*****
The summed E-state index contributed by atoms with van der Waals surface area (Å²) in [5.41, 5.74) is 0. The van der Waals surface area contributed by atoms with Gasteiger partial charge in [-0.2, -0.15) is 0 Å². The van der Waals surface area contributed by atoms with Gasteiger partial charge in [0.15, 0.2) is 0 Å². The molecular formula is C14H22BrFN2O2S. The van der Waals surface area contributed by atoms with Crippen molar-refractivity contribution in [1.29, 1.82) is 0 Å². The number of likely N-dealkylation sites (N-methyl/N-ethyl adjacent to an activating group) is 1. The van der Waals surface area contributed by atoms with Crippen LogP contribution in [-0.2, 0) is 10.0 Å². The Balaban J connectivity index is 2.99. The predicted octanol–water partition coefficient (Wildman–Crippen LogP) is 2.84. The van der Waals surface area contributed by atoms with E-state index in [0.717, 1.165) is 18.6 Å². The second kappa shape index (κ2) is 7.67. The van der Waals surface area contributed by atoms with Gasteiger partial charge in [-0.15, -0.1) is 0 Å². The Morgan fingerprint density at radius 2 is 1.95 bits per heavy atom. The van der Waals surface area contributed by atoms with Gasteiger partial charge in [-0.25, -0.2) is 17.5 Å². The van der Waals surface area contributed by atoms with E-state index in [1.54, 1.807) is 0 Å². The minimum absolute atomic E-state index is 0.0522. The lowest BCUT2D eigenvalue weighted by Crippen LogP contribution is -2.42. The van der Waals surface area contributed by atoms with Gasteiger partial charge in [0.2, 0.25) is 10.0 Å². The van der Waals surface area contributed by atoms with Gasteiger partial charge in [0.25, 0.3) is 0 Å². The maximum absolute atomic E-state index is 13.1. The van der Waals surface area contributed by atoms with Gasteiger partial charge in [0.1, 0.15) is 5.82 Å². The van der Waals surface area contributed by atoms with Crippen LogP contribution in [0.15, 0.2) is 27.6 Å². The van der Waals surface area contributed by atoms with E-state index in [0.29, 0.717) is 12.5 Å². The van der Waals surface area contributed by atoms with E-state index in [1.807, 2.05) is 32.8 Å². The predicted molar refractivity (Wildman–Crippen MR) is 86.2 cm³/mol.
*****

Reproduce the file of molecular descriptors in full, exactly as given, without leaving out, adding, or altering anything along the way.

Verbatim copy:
The summed E-state index contributed by atoms with van der Waals surface area (Å²) in [5.41, 5.74) is 0. The van der Waals surface area contributed by atoms with Gasteiger partial charge in [-0.2, -0.15) is 0 Å². The van der Waals surface area contributed by atoms with Gasteiger partial charge in [0.15, 0.2) is 0 Å². The molecular formula is C14H22BrFN2O2S. The van der Waals surface area contributed by atoms with Crippen molar-refractivity contribution in [1.29, 1.82) is 0 Å². The number of likely N-dealkylation sites (N-methyl/N-ethyl adjacent to an activating group) is 1. The van der Waals surface area contributed by atoms with Crippen LogP contribution in [-0.2, 0) is 10.0 Å². The Balaban J connectivity index is 2.99. The predicted octanol–water partition coefficient (Wildman–Crippen LogP) is 2.84. The van der Waals surface area contributed by atoms with E-state index in [0.717, 1.165) is 18.6 Å². The second kappa shape index (κ2) is 7.67. The van der Waals surface area contributed by atoms with Gasteiger partial charge in [-0.15, -0.1) is 0 Å². The Morgan fingerprint density at radius 2 is 1.95 bits per heavy atom. The van der Waals surface area contributed by atoms with Gasteiger partial charge in [-0.25, -0.2) is 17.5 Å². The van der Waals surface area contributed by atoms with E-state index in [1.54, 1.807) is 0 Å². The minimum absolute atomic E-state index is 0.0522. The lowest BCUT2D eigenvalue weighted by Crippen LogP contribution is -2.42. The van der Waals surface area contributed by atoms with Gasteiger partial charge in [0.2, 0.25) is 10.0 Å². The van der Waals surface area contributed by atoms with Gasteiger partial charge in [0.25, 0.3) is 0 Å². The maximum absolute atomic E-state index is 13.1. The van der Waals surface area contributed by atoms with Gasteiger partial charge in [0.1, 0.15) is 5.82 Å². The van der Waals surface area contributed by atoms with Crippen LogP contribution in [0.15, 0.2) is 27.6 Å². The van der Waals surface area contributed by atoms with E-state index in [0.29, 0.717) is 12.5 Å². The van der Waals surface area contributed by atoms with E-state index in [1.807, 2.05) is 32.8 Å². The predicted molar refractivity (Wildman–Crippen MR) is 86.2 cm³/mol.